- Why was the NESC formed?
- Where is the NESC located?
- Is NESC tied to a specific NASA program or center?
- Do NASA program managers look to the NESC to handle the safety of their programs?
- How does the NESC make decisions with such a large and diverse group?
- How is the NESC funded?
- How do you determine that an activity or service completed is sanctioned by the NESC?
- What is the relationship of the NESC with the NASA Safety and Reporting System (NSRS)?
Why was the NESC formed?
The NESC was formed to respond to the observations of the Columbia Accident Investigation Board (CAIB) that NASA's current safety organization lacks adequate technical expertise and resources for independent technical reviews of NASA's programs. The NESC is comprised of the best engineering expertise from across the Agency and also includes partnerships with other government organizations, National Laboratories, universities, and expert consultants. The country's best experts are brought to bear on the problems and challenges of NASA programs.
Where is the NESC located?
The NESC Management Office is located at NASA Langley Research Center in Hampton Virginia, but the NESC has technical resources at all 10 NASA Centers and Headquarters, as well as partnerships with academia, industry and other Government organizations. These technical resources are pooled to perform NESC activities and services.
Is NESC tied to a specific NASA program or center?
No. The NESC functions as an independent engineering chain of command to assure an avenue for consideration of all points of view for complex technical issues. The NESC is funded at the corporate level to enhance its independence.
Do NASA program managers look to the NESC to handle the safety of their programs?
Rather than relieving NASA program managers from their responsibility for safety, the NESC complements the programs by providing an independent technical review with adequate technical expertise and funding. Additionally, the NESC provides a centralized location for the management of independent engineering assessment by expert personnel and state of the art tools and methods for the purpose of assuring safety. The NESC is staffed with civil service, high grade, high performing scientists and engineers who are considered experts in their fields. This workforce is distributed across NASA's Centers but is centrally managed and funded, through the Office of Chief Engineer and supplemented by partnerships from across the Nation.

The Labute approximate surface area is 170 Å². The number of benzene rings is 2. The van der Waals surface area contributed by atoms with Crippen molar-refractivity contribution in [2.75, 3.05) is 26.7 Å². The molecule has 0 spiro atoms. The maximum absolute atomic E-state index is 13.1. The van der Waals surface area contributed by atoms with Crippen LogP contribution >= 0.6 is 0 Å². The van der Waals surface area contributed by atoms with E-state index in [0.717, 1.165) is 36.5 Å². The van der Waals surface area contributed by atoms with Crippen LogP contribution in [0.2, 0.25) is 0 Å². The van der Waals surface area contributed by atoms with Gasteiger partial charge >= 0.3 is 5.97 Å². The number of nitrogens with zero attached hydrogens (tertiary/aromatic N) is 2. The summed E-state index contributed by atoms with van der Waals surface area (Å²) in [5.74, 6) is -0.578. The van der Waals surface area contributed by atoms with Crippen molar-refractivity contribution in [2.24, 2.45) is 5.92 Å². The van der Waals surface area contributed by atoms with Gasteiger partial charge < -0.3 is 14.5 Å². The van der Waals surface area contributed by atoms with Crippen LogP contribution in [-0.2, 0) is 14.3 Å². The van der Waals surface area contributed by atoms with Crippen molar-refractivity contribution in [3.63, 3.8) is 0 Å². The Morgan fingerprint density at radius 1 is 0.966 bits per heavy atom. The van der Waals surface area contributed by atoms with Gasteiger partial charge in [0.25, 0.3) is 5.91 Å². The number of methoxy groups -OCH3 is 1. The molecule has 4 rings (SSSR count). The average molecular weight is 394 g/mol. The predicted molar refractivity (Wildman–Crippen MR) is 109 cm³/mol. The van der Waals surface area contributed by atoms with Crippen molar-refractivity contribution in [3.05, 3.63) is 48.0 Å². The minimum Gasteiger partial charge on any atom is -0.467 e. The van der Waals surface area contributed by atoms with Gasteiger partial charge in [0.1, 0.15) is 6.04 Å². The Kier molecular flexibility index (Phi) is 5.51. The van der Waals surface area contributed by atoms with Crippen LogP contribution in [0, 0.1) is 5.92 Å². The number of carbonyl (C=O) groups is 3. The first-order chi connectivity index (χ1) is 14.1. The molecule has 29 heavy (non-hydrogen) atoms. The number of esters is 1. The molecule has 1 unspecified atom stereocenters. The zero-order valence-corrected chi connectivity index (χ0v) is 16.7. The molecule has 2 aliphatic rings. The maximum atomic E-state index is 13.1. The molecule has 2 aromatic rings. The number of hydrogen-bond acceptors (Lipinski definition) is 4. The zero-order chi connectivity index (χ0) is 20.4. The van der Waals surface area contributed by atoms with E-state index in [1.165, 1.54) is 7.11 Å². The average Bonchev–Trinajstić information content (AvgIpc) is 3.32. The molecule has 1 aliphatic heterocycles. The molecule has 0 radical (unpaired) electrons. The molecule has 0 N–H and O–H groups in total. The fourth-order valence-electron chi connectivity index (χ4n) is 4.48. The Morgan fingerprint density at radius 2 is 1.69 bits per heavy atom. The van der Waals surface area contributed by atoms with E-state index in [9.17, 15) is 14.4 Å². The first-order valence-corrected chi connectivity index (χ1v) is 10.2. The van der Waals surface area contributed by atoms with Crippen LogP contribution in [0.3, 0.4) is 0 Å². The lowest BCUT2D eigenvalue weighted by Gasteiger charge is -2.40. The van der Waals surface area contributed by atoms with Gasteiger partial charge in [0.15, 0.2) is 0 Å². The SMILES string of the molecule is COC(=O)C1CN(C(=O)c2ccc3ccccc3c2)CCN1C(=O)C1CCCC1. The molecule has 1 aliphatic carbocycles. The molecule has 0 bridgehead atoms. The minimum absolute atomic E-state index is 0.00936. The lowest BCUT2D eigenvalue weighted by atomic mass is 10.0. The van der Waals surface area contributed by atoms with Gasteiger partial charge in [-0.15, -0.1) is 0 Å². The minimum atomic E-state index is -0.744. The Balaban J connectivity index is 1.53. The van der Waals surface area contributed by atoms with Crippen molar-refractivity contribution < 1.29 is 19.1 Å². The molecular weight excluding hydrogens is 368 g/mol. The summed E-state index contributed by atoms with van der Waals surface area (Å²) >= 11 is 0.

How does the NESC make decisions with such a large and diverse group?
The NESC established the NESC Review Board (NRB). The NRB consists of approximately 35 members and is chaired by the Director of the NESC. All major decisions of the NESC are presented and voted on by the board. The NRB meets weekly, utilizing the latest communication tools and services available. Consensus is always sought for major decisions, but where consensus can't be reached, the alternate view points are dispositioned and documented.
How is the NESC funded?
The NESC is independently funded through the Office of Chief Engineer.
How do you determine that an activity or service completed is sanctioned by the NESC?
It is the intent of NESC to complete, approve and release final reports on activities sanctioned by the NESC. The NESC seal will not be added to final reports unless it has been approved by the NRB and released as an NESC sanctioned document after all signatures are obtained.
What is the relationship of the NESC with the NASA Safety and Reporting System (NSRS)?
Currently, the NESC request process and the NSRS are separate processes. The NESC will, however, address any technical concerns reported through the NSRS. The Safety and Mission Assurance organizations will address all industrial safety concerns reported through the NSRS or the NESC.